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Norwalk 101: Civic engagement meeting provides insight into City government 

The “Norwalk 101” Common Council Civic Engagement Meeting with members and representatives from various boards and commissions on June 17.

Norwalk residents received a comprehensive lesson in local government operations during a “Norwalk 101” civic engagement meeting on Monday. The Norwalk Common Council organized the Zoom and in-person meeting at the City Hall Community Room. 

The “Norwalk 101” presentation was designed to educate residents of all ages about local government operation, and to promote community involvement. Council President Darlene Young opened the program by saying, “We believe that this is something that should be done on a regular basis.”

Over the course of the meeting, attendees heard from:

  • Jared Schmitt, Chief Financial Officer, who provided an overview of the various functions and personnel within the Finance Department’s purview: tax assessor, purchasing, informational technology, comptroller, management and budgets, and risk management. 
  • Vanessa Valadares, Chief of Operations and Public Works, who discussed the mission and the departments that make up public works. She also announced that the Engineering Department is hiring five summer interns to help with paving and bridge projects. 
  • Lamond Daniels, Chief of Community Services, who detailed how the Human Services Department coordinates services in partnership with the city’s community organizations. Residents can seek help and resources in Room 202 of City Hall. 
  • Terry Blake, Deputy Chief of Police, who discussed the police department’s mission statement and announced that its annual report was recently published on the  Norwalk Police Department website. 
  • Jessica Vonashek, Chief of Community and Economic Development, who announced that state officials are visiting Norwalk on Thursday for an arts and cultural district walk on Wall Street, West Avenue, and Washington Street. The city hopes to create an arts district that will be eligible for funding and state resources.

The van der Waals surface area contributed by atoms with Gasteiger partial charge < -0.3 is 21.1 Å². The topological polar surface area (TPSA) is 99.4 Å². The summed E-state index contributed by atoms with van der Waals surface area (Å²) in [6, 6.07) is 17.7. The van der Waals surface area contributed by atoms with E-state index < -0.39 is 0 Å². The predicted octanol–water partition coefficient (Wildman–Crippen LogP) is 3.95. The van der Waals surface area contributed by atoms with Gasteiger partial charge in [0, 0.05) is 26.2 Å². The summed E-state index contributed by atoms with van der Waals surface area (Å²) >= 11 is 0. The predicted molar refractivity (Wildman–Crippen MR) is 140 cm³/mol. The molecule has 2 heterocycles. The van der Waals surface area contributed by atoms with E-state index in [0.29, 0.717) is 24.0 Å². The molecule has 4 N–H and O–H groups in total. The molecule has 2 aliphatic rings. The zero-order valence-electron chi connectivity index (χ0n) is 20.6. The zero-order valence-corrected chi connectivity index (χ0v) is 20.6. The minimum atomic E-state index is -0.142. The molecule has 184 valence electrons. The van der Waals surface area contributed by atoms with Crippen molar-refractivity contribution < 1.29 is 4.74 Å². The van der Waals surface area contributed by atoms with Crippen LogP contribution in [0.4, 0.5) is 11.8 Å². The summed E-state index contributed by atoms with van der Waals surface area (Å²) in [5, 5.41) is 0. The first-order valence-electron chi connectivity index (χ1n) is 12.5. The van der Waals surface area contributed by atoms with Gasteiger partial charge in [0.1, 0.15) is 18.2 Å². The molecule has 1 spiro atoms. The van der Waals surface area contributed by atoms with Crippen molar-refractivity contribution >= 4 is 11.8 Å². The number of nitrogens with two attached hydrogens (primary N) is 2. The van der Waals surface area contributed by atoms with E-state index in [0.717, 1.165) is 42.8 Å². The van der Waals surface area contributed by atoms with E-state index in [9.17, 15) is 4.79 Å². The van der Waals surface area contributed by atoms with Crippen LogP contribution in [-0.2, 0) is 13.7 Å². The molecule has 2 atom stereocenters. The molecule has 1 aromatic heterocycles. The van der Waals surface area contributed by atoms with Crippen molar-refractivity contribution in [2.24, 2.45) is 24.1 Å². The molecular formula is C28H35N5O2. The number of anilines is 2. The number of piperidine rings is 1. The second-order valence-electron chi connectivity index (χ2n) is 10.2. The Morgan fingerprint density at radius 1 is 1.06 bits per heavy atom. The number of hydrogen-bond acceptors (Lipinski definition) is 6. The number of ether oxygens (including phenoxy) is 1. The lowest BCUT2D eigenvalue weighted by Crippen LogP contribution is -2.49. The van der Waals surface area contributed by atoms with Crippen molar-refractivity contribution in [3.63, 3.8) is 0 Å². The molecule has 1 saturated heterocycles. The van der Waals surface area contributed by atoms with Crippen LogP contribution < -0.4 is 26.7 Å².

• Steve Kleppin, Chief of Planning and Zoning, who discussed the Plan of Conservation and Development, a state-mandated 10-year plan that maps out the future of a municipality. The first phase of the plan will focus on affordable housing.

The meeting sought to show residents how to get involved in city governance. The Common Council encouraged Norwalkers to apply for open positions on various boards and commissions. Vacancies are posted on the Boards and Commissions Vacant List.  Interested individuals can apply online or email their resumes to Assistant City Clerk Esther Murillo at [email protected].

For more information about joining a board or commission, visit Norwalk Boards and Commissions or contact the City Clerk’s office.

Comments

One response to “Norwalk 101: Civic engagement meeting provides insight into City government ”

  1. Lynnelle Jones

    A 21-page Norwalk 101 Department, Committee and Commission Pamphlet was shared at this engagement. What was included was good, however what was not included was disappointing. The Mayor’s Water Quality Committee, who hasn’t met in over 9 months, despite a Norwalk shellfish recall due to water quality during this time, was included, yet there was no mention of the Sustainability and Resilience Committee, who has met for a few years and who this spring introduced a draft for the state required Sustainability and Resilience Plan.

    Our 2019 POCD made studying a Stormwater Authority a priority for 2019-2021, and Norwalk hired, directed, consultants have been studying this for over 4 years, with no public report. A question was asked about stormwater management, the recent stormwater survey distributed by Norwalk Redevelopment (who has many hired, directed, consultants), and who was the acting Norwalk Director of Sustainability, state required. The explanation was that Redevelopment, not included at all in the 21-page summary, had “technical skill sets” that no one else in the city had and the city was leveraging Redevelopment’s “technical expertise.” The special technical skills in the Redevelopment Agency, lacked by other departments (!), were never defined or shared. The lack of any mention of the Norwalk Redevelopment Agency, who is clearly now controlling city-wide studies, hiring consultants for city-wide required plans, due to their special technical skill sets, going beyond their stated mission of urban renewal, along with the lack of mentioning the Sustainability and Resilience Committee, made no sense and devalued an otherwise good idea and presentation.

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